Where do all the thousands of recipes for chocolate cake originate? And surely there are a limited number of ways in which one can make a chocolate cake? People learn from one another; where do the recipes originate? Perhaps I should start with chocolate itself? (Photograph above.)
It is said that Christopher Columbus introduced the Spanish Court to chocolate in 1492, but it was a bitter drink which was not liked. The Mayans drink was described as ‘..a finely ground, reddish, bitter, vanilla, wild bee honey, chilli watered and foamy drink..’.
Hernan Cortés de Monroy y Pisarro was the conqueror of Mexico, in expeditions which destroyed the Mayan Empire and decimated the native American population. He was introduced to xocolatl by Montezuma and took the drink back to Spain in 1528.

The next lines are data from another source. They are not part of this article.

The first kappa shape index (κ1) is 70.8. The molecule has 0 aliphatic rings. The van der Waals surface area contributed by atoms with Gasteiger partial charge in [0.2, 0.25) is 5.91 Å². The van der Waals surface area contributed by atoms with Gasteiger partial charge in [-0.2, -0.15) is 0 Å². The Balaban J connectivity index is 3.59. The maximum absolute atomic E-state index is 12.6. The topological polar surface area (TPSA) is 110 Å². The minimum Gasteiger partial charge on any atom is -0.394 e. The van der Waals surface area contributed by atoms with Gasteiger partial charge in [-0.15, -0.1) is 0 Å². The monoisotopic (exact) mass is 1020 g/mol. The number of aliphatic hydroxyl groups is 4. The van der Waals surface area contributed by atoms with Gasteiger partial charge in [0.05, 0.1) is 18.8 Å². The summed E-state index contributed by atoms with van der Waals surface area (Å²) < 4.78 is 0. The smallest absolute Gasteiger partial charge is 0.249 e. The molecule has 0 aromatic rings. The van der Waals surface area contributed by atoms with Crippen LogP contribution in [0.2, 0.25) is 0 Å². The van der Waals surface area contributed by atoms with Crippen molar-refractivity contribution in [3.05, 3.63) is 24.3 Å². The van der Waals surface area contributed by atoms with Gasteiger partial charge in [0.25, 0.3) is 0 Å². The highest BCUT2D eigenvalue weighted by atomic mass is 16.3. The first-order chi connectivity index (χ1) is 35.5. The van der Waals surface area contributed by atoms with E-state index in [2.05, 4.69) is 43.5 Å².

Cortés succeeded in the Spanish Court because the drink he added sugar and milk, and flavoured the drink with spices including vanilla and cinnamon, although no chili as in Mexico.
This blog provides our first recipe ‘..for a chocolate drink [which] was published in Spain in 1644 by Antonio Colmenero de Ledesma in his book, A Curious Treatise of the Nature and Quality of Chocolate. The spices included hot chilis, and the recipe goes as follows:
- 100 cacao beans
- 2 chilis (black pepper may be substituted)
- A handful of anise
- “Ear flower” *
- 1 vanilla pod
- 2 ounces cinnamon
- 12 almonds or hazelnuts
- pound sugar
- Achiote (annatto seeds) to taste –
All of these ingredients were boiled together and then frothed with a molinillo, the traditional Aztec carved wooden tool. The achiote was used to redden the color of the drink. From Chilis and Chocolate..’.
So what can I learn from this? I need to look at Mexican recipes, and Spanish recipes; vanilla and cinnamon were associated with cocoa; chilis and black pepper gave cocoa a ‘kick’; and almonds and hazelnuts were traditional partners. But then there were anise, ‘ear flower’, and annatto, and I have no idea about these tastes!
Is this relevant? Helge Rubinstein gives a recipe for Hot Drinking Chocolate which sounds like an up-to-date version of the above
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